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Dealing with unexpected termination of contract
Thread poster: carlos cegarra sanmartin

carlos cegarra sanmartin  Identity Verified
Local time: 19:58
English to Spanish
+ ...
Jul 25, 2007

Hi everyone,

Some months ago I did a translation test for a private client for an art book. I won the competition and we agreed that I would carry the whole project, over 95,000 words.

I committed the mistake of not signing a contract but we had agreed in the email correspondence that he would pay 25% upfront (which he did) and the rest 30 days after completion - expected on 1st September -.

Last week I had an appointment with the client and I handed in the first draft of the first ten pages.

I found that the client, non native speaker was judging my linguistic choices without any foundation and being very difficult.

For that reason I wrote him an email stating my qualifications, my superior (he didn't like this) linguistic skills and some terms and conditions that would ensure a fair behavior for both parts.

He seems offended now and wrote back saying that the quality is not up to their expectations and that he expects me to stop translating and give him back the advance.

However I have already translated over 45,000 words and expect him to pay for them.

On the other hand I do not know what legislation says about it and I fear that he can take legal actions against me if I do not give him back the advance. But I claim that he should pay the 45,000 words minus the advance.

I think I should keep the advance no matter what, since I could hand in at least a quarter of the project. But shouldn't I refuse to hand in any translation until he agrees to pay for all the work done?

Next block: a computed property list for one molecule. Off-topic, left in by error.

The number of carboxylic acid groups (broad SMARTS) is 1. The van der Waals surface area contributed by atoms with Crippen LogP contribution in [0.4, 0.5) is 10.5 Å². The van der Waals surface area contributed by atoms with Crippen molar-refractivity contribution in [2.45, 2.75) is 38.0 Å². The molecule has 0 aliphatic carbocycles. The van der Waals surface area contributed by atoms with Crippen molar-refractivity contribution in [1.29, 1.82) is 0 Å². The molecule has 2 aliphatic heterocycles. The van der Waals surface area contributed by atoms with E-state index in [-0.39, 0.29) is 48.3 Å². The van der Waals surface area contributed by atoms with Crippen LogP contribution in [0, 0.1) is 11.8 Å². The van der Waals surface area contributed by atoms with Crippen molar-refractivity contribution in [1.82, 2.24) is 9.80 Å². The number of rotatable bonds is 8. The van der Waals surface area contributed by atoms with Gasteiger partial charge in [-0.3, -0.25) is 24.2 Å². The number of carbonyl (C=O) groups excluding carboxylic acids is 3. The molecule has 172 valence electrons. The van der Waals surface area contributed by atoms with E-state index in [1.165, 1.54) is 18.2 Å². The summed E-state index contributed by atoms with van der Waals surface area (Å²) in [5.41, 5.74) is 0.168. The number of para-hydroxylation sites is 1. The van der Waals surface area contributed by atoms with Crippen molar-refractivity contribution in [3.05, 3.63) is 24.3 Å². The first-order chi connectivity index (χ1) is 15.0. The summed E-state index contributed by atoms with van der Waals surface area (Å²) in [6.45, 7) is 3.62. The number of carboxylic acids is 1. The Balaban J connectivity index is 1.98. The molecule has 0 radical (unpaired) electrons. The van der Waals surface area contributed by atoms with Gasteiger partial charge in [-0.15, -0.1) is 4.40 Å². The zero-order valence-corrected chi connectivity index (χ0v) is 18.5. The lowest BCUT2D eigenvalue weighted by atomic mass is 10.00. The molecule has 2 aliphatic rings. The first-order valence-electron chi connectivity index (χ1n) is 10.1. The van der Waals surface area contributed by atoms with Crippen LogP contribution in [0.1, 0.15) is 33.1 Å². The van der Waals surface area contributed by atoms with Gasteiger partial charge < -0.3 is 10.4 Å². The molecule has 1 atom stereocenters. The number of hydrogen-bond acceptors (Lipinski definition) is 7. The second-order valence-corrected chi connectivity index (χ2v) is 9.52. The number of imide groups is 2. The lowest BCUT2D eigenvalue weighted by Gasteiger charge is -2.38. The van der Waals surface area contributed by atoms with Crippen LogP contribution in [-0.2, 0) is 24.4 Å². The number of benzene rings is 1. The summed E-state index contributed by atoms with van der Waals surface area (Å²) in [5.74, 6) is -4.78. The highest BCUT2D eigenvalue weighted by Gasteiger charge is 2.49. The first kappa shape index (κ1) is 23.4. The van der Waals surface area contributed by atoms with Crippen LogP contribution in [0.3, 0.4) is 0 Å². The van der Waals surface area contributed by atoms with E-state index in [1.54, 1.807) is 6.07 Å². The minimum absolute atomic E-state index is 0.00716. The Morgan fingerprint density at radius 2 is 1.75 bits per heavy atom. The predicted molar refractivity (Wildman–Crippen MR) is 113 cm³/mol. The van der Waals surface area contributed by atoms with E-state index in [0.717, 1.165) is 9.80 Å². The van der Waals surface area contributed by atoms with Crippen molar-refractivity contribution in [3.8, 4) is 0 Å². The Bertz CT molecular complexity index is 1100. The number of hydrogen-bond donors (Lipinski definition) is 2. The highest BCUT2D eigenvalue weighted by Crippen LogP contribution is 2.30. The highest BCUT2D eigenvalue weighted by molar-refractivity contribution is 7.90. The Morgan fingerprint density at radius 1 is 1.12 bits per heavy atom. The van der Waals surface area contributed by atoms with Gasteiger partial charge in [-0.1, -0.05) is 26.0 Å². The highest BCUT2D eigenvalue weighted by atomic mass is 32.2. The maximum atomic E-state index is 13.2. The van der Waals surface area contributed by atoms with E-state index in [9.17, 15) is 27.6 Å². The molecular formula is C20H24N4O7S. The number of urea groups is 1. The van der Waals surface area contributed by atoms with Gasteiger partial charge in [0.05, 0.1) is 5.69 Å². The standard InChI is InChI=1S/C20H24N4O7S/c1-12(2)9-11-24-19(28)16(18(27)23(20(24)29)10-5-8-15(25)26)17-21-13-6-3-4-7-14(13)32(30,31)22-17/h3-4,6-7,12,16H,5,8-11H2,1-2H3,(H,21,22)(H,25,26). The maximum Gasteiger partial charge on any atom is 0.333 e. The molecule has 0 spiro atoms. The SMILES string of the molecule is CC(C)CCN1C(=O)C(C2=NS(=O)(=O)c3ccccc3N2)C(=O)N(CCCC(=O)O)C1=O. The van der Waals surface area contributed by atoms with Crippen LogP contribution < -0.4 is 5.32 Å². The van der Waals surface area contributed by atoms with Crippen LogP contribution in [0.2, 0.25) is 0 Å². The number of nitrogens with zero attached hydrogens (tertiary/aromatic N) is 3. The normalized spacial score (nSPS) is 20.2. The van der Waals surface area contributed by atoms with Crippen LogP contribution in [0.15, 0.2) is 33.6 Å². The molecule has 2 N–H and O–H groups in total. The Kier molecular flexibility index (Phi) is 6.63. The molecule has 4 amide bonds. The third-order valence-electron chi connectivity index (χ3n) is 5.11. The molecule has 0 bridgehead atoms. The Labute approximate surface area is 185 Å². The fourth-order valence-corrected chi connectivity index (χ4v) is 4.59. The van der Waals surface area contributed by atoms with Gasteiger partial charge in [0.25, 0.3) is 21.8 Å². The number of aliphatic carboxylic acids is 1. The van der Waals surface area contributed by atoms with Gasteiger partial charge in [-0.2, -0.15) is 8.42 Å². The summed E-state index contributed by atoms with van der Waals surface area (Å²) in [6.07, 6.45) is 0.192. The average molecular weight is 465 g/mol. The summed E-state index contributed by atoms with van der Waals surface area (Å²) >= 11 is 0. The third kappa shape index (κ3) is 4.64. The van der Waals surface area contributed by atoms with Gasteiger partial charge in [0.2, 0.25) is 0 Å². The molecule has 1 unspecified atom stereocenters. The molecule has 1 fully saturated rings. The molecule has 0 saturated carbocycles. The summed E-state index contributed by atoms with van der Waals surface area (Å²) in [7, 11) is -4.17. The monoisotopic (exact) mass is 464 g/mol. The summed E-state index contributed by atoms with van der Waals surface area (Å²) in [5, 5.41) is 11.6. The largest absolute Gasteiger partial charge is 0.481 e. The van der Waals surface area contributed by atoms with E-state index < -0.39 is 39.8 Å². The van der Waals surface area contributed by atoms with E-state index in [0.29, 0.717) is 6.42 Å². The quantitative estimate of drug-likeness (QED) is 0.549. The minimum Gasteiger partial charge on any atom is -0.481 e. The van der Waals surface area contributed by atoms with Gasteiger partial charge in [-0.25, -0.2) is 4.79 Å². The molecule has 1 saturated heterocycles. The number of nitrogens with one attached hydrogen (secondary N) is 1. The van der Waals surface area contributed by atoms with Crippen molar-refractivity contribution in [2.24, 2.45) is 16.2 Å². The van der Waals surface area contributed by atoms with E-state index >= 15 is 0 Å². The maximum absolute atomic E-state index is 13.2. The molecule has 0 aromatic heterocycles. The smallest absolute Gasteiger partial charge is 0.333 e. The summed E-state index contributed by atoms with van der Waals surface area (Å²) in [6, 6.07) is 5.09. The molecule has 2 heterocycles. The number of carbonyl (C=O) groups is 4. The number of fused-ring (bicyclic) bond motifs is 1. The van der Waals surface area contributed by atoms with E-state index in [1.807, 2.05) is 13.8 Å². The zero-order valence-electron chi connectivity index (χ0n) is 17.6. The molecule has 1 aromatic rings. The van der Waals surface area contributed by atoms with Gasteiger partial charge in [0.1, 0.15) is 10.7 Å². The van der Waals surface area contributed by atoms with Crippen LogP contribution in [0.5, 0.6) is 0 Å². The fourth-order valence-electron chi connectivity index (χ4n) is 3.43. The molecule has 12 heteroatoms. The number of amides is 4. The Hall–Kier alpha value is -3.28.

He seems quite temperamental and do not know very well how to approach the issue if he remains implacable. He's very wealthy - to say the least - and i think he may try to intimidate me.

Please, help!!!

Any suggestion or comment will be very much welcome

P.S yeah, the contract...

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Heinrich Pesch  Identity Verified
Local time: 20:58
Member (2003)
Finnish to German
+ ...
Send in the part you have done on hard copy Jul 25, 2007

So you have proof of your work and your good will. And offer to continue but listen to his criticism. Private clients can be difficult and you need lots of patience and psychology. The customer is king and always right, keep that in mind.
But do not pay anything back and send in the invoice proper, if he insists you to stop work. It's his choice, so he can afford it. Probably the next guy will do a worse job than you would have done, but that is no use to worry about.


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María Diehn  Identity Verified
United States
Member (2007)
English to Spanish
+ ...
That happened to you and might happen to any of us. Do fight! Jul 25, 2007

I wish I could devote some time to do the needed research and help you out!
Maybe this URL can give you some ideas or take you to the right attorney. It points to the most meaningful resource on International Labor and employment Laws.